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Continuing rehabilitation programme would 'honour' work of Saskia and Jack, says Criminology course leader

Professor Gelsthorpe taught both Jack Merritt and Saskia Jones

The head of Cambridge University's criminology department has said continuing a rehabilitation programme would "honour" the work of murdered graduates Jack Merritt and Saskia Jones.

Both Jack, 25, and Saskia, 23, were taking part in a conference run by the Learning Together programme when killed by terrorist Usman Khan.

Jack was a coordinator for the conference, which was being held at Fishmongers' Hall near London Bridge on Friday, 29 November, while Saskia was volunteering.

WATCH: ITV Anglia's Elodie Harper speaks to Professor Loraine Gelsthorpe

Both had completed postgraduate degrees within the university's criminology department.

Speaking to ITV Anglia on Monday, department director Professor Loraine Gelsthorpe said she felt Learning Together should be continued.

She said: "We think that it's important to continue the programme.

"It's important to continue the legacy of the work, partly to honour Saskia and Jack, because they've contributed so much and the value of the work is there for people to see.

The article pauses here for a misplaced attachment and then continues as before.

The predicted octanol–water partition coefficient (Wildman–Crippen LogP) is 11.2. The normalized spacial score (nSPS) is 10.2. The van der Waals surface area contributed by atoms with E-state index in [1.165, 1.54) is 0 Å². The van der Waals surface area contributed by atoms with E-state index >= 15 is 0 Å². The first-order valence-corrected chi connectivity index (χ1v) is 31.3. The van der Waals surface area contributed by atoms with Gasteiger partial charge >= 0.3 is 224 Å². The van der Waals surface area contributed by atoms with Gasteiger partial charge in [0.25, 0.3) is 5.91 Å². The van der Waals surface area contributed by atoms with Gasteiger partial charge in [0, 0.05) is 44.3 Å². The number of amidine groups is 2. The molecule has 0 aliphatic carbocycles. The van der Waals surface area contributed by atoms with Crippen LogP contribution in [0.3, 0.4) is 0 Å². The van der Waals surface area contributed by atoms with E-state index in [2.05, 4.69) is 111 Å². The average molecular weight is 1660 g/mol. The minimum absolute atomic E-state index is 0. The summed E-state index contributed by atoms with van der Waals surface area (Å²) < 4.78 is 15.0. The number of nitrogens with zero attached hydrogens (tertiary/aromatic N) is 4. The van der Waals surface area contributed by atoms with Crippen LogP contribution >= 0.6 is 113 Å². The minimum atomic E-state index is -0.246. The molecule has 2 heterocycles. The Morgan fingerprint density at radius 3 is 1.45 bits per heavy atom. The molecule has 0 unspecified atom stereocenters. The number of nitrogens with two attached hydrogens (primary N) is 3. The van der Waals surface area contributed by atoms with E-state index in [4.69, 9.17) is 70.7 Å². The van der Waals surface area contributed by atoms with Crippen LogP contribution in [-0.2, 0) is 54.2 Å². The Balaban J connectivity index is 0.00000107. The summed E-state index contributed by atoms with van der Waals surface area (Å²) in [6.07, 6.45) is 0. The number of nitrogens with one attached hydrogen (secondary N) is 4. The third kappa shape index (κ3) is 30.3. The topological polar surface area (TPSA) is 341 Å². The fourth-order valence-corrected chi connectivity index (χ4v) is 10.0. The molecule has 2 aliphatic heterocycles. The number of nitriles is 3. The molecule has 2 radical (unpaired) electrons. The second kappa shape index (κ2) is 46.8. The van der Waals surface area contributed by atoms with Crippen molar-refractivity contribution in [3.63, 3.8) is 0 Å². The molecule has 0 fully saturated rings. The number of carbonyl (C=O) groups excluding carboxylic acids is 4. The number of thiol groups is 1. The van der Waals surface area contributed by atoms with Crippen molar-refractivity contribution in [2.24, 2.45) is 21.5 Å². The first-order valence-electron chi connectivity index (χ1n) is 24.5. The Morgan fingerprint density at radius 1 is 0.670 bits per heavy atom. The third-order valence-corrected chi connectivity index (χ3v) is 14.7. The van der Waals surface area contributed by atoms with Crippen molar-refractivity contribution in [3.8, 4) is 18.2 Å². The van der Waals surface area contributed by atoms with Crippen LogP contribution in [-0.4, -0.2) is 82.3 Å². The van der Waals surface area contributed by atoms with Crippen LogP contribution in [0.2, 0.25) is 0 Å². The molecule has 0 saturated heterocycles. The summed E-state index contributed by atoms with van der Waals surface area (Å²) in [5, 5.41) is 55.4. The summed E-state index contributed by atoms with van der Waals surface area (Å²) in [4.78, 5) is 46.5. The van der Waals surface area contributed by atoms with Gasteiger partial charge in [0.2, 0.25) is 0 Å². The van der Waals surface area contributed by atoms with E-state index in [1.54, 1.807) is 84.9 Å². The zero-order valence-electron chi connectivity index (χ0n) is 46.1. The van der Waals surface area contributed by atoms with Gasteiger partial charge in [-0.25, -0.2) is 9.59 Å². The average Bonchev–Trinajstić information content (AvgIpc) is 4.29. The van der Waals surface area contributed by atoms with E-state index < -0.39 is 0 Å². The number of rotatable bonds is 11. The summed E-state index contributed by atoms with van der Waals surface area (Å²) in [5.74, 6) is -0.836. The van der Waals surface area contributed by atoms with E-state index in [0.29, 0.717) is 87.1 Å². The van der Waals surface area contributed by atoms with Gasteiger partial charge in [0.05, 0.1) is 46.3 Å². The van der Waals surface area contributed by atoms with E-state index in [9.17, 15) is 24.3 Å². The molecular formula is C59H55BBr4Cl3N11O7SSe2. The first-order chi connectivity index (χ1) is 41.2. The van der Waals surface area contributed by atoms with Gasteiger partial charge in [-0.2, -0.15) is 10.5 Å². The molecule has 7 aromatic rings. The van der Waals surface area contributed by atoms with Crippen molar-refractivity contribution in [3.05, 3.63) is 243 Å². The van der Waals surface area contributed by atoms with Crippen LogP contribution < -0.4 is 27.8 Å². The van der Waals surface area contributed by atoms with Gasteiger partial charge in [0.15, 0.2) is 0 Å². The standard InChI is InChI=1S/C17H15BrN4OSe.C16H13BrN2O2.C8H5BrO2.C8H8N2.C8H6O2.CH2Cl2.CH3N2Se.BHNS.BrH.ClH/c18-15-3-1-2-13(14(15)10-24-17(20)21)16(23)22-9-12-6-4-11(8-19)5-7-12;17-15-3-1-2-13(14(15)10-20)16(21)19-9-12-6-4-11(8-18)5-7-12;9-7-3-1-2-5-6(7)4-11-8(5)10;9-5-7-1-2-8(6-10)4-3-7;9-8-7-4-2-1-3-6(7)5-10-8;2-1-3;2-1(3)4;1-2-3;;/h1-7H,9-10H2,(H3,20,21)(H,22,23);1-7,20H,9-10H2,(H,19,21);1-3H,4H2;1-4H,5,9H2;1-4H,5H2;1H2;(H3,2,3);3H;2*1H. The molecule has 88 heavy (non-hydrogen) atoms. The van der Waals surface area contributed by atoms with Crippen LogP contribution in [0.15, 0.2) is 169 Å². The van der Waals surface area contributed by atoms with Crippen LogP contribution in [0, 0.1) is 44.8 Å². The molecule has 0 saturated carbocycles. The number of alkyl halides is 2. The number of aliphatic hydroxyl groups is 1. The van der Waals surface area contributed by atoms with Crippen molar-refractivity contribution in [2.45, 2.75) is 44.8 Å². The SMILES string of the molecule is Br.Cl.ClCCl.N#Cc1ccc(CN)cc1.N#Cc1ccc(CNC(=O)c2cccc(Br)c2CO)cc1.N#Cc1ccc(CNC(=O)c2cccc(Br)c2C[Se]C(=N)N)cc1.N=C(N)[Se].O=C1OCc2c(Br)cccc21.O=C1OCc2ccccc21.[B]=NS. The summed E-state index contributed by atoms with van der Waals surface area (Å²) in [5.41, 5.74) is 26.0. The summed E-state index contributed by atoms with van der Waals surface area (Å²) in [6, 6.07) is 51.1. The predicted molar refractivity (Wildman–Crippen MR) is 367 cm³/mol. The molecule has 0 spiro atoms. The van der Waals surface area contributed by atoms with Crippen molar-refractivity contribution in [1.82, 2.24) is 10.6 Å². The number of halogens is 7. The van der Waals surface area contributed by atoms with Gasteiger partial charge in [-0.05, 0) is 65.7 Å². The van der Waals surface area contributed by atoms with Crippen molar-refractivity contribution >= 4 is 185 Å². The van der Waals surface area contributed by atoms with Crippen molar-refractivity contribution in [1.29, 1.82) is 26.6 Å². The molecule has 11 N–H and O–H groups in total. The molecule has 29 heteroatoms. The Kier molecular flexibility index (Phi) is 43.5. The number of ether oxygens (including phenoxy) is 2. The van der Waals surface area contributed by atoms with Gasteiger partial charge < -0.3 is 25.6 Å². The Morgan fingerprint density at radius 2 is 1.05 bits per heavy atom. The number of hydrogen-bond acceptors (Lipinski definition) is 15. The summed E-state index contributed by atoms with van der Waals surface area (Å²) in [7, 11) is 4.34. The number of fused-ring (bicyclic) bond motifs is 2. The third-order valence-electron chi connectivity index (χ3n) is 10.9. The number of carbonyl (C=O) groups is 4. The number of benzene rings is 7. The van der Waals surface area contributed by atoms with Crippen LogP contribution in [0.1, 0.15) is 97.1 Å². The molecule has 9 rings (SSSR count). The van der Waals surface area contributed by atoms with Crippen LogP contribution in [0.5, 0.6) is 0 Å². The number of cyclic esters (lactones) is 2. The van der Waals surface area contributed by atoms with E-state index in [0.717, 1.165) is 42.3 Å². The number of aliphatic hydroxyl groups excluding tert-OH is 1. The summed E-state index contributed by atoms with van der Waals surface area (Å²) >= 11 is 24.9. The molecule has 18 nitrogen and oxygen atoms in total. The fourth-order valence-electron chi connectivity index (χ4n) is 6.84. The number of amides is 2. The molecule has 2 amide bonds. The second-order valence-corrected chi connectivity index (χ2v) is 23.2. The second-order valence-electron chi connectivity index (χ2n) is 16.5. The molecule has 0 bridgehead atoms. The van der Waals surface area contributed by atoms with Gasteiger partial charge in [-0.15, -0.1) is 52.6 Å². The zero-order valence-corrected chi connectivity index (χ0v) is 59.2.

"Those who have benefitted from the programme have not held back in saying how they've benefitted. Education has value, it changes people's lives."

Khan, 28, was shot by armed police after running onto London Bridge.

He had been attending the conference, having taken part in the Learning Together programme.

Prof Gelsthorpe said the fact the attack was carried out by a participant would not deter them going forward.

She said: "It's a cruel irony that they should be killed by someone they were trying to help.

"It doesn't make us want to move away from delivering such programmes. We know from decades of research that education and rehabilitation are very important."

Both Jack and Saskia came to the University after completing undergraduate degrees elsewhere - Jack at Manchester and Saskia at Anglia Ruskin.

Once at Cambridge, both came into contact with Prof Gelsthorpe, who shared her memories of teaching them.

She said: "Jack was something of the class joker, and very much lead people.

"He worked incredibly hard, very committed, very warm character - he had a quiet, dry sense of humour.

"Saskia was intellectually lively, she always asked lots of questions in the seminars and wanted additional reading.

"They both did very well when they did the courses."

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